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Influence of salty food preference on daily salt intake in primary care

Authors Takamura K, Okayama M, Takeshima T, Fujiwara S, Harada M, Murakami J, Eto M, Kajii E

Received 18 January 2014

Accepted for publication 8 February 2014

Published 15 April 2014 Volume 2014:7 Pages 205—210

DOI https://doi.org/10.2147/IJGM.S60997

Checked for plagiarism Yes

Review by Single-blind

Peer reviewer comments 4

Kazuhiro Takamura,1 Masanobu Okayama,2 Taro Takeshima,2 Shinji Fujiwara,3 Masanori Harada,4 Junichi Murakami,5 Masahiko Eto,6 Eiji Kajii2

1
Department of Community Medicine, Obstetrics and Gynecology, Miyazaki Prefectural Miyazaki Hospital, Miyazaki, Japan; 2Division of Community and Family Medicine, Center for Community Medicine, Jichi Medical University, Shimotsuke, Tochigi, Japan; 3Mima City National Health Insurance Koyadaira Clinic, Mima, Tokushima, Japan; 4Department of Support of Rural Health Care, Yamaguchi Grand Medical Center, Hofu, Yamaguchi, Japan; 5Division of Chest Surgery, Department of Surgery and Clinical Science, Yamaguchi University Graduate School of Medicine, Ube, Yamaguchi, Japan; 6Department of Internal Medicine, Wakuya Medical and Welfare Center, Wakuya, Miyagi, Japan

Purpose: A salt preference questionnaire may be a convenient and cost-effective method for predicting salt intake; however, the influence of salt preference on daily salt intake is unclear. This study aimed at revealing the effectiveness of the salt preference question in determining the daily salt intake in primary care outpatients.
Patients and methods: This cross-sectional study included 1,075 outpatients (men, n=436, 40.6%) at six primary care institutions in Japan. Primary outcomes included a salty food preference assessed by using one question and a daily salt intake, assessed using early morning second urine samples. Multivariate analyses determined the relationships between the salt intake and the two salt preference levels.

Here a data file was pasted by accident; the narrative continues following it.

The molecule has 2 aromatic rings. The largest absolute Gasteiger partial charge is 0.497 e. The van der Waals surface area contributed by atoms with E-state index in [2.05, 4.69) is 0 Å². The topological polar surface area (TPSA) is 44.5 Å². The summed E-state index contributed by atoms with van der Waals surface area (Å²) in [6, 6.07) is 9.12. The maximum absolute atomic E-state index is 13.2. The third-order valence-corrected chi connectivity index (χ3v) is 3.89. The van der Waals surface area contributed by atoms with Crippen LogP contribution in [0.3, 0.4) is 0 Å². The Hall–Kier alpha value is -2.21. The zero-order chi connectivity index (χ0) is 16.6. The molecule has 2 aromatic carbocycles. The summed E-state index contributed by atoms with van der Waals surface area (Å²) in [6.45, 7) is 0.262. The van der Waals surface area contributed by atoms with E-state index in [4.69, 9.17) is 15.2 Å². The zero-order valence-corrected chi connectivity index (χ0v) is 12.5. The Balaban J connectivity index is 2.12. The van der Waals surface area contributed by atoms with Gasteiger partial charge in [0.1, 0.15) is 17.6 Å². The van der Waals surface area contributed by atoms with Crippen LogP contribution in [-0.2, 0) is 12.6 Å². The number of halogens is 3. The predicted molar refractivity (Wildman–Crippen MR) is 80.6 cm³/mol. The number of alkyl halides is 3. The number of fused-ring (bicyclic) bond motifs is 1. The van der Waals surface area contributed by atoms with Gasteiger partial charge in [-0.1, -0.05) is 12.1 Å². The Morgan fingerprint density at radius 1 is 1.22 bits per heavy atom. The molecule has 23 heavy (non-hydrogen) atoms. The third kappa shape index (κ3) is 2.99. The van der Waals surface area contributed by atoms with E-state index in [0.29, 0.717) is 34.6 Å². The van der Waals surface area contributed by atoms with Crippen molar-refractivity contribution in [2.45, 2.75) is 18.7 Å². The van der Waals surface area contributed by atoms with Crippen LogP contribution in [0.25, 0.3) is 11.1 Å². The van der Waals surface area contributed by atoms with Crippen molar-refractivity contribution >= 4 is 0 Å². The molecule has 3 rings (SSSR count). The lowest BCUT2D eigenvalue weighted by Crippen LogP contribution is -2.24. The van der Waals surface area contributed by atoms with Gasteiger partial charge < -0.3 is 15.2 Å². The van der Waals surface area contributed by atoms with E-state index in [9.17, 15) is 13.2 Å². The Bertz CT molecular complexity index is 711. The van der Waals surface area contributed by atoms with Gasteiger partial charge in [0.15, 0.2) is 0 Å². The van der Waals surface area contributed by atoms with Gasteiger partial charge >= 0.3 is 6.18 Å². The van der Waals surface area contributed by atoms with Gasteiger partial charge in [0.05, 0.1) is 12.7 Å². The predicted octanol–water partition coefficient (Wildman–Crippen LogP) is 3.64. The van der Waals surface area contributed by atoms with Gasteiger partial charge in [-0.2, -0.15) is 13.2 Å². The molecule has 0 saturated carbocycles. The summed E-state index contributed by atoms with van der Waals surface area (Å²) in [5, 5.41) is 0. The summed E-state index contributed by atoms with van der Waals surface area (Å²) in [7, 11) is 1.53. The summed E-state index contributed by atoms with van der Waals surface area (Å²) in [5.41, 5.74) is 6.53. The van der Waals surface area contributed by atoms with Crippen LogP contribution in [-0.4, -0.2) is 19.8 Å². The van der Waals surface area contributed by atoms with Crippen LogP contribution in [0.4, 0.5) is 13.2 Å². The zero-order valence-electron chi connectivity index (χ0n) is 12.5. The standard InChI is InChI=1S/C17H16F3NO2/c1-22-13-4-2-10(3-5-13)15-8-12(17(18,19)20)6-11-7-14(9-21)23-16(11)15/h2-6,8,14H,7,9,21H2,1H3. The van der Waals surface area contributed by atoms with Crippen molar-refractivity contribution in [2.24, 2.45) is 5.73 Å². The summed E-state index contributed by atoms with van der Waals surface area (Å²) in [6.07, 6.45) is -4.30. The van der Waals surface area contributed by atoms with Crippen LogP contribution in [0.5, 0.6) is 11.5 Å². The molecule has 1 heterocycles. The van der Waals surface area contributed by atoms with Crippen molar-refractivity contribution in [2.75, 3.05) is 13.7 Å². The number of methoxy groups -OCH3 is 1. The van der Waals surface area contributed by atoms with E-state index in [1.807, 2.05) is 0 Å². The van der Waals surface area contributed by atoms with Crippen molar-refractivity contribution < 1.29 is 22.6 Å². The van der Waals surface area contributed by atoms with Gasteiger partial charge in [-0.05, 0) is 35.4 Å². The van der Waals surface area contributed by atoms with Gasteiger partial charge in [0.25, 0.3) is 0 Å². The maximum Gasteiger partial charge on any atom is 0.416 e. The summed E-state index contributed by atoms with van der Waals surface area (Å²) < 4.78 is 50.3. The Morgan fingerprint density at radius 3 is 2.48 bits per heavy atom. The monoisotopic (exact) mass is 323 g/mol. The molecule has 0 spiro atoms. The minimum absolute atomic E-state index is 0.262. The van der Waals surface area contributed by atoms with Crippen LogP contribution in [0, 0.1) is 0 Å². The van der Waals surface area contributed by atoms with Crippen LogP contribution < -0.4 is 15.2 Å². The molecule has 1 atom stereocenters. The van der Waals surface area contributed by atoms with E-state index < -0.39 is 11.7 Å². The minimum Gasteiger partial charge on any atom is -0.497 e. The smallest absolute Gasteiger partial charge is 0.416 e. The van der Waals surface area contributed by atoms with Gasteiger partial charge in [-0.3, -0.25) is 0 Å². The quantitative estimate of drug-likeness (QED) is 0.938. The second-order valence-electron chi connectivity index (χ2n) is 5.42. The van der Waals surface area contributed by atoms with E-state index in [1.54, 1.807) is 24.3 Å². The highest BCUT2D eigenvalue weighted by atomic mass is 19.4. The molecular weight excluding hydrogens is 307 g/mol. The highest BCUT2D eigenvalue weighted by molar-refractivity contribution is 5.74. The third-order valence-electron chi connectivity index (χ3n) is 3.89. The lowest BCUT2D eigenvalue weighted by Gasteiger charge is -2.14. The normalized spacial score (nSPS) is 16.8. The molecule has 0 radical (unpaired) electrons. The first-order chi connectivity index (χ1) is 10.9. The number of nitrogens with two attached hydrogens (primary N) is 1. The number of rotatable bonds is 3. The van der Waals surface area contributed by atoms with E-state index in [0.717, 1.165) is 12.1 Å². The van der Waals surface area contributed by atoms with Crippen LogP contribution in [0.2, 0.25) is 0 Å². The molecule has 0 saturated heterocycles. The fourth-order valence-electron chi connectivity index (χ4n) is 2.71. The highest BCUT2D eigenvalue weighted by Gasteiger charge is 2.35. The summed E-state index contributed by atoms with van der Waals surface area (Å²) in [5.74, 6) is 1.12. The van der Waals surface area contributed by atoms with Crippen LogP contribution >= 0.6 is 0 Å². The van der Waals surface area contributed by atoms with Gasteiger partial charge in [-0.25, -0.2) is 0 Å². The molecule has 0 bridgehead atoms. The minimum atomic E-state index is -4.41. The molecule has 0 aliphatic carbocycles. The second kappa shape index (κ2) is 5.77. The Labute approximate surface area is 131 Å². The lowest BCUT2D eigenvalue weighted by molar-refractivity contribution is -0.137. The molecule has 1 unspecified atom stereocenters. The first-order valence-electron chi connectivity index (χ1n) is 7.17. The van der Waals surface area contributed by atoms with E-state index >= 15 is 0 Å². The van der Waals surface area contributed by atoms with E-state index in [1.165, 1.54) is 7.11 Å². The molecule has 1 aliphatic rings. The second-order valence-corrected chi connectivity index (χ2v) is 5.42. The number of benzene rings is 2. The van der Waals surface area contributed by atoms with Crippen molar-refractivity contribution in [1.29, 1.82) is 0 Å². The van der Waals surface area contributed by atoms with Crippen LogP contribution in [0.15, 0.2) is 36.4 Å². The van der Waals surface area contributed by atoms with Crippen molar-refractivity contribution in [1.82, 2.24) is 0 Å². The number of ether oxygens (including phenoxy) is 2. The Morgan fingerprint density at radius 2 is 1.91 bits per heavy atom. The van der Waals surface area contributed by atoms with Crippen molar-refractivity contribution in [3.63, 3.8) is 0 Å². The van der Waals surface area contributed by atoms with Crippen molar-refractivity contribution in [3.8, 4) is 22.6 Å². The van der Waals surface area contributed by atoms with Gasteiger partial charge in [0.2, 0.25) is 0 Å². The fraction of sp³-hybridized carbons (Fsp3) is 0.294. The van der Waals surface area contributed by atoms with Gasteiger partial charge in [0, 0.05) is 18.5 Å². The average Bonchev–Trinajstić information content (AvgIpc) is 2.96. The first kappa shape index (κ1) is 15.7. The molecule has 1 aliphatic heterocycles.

Results: The mean age was 67.6±14.6 years, and 594 (55.3%) preferred salty foods. The daily salt intake was 12.3±4.0 g per day and 11.4±3.7 g per day in the salt preference and nonsalt preference groups, respectively (P<0.001). A salt intake <10 g per day was consumed by 169 (28.5%) and 181 (37.6%) patients (P=0.001), respectively, and <6 g salt per day was consumed by 28 (4.7%) and 26 (5.4%) patients (P=0.606), respectively. The patients who preferred salty foods consumed a significantly larger amount of salt per day than those who did not prefer salty foods (β coefficient, 0.621; 95% confidence interval [CI], 0.146–1.095). There was no difference in the number of patients who consumed <10 g salt per day (adjusted odds ratio [ad-OR], 1.29; 95% CI, 0.99–1.69) or <6 g salt per day (ad-OR, 1.39; 0.90–1.69) between the groups.
Conclusion: Preference for salty foods was positively associated with daily salt intake. However, daily salt intake was not always appropriate, even in the patients who did not prefer salty foods. Behavioral interventions for salt restriction after an assessment of daily salt intake are necessary for primary care patients, regardless of their preference for salty foods.

Keywords: salt preference, daily salt intake, outpatients, primary care, salt restriction, spot urine method

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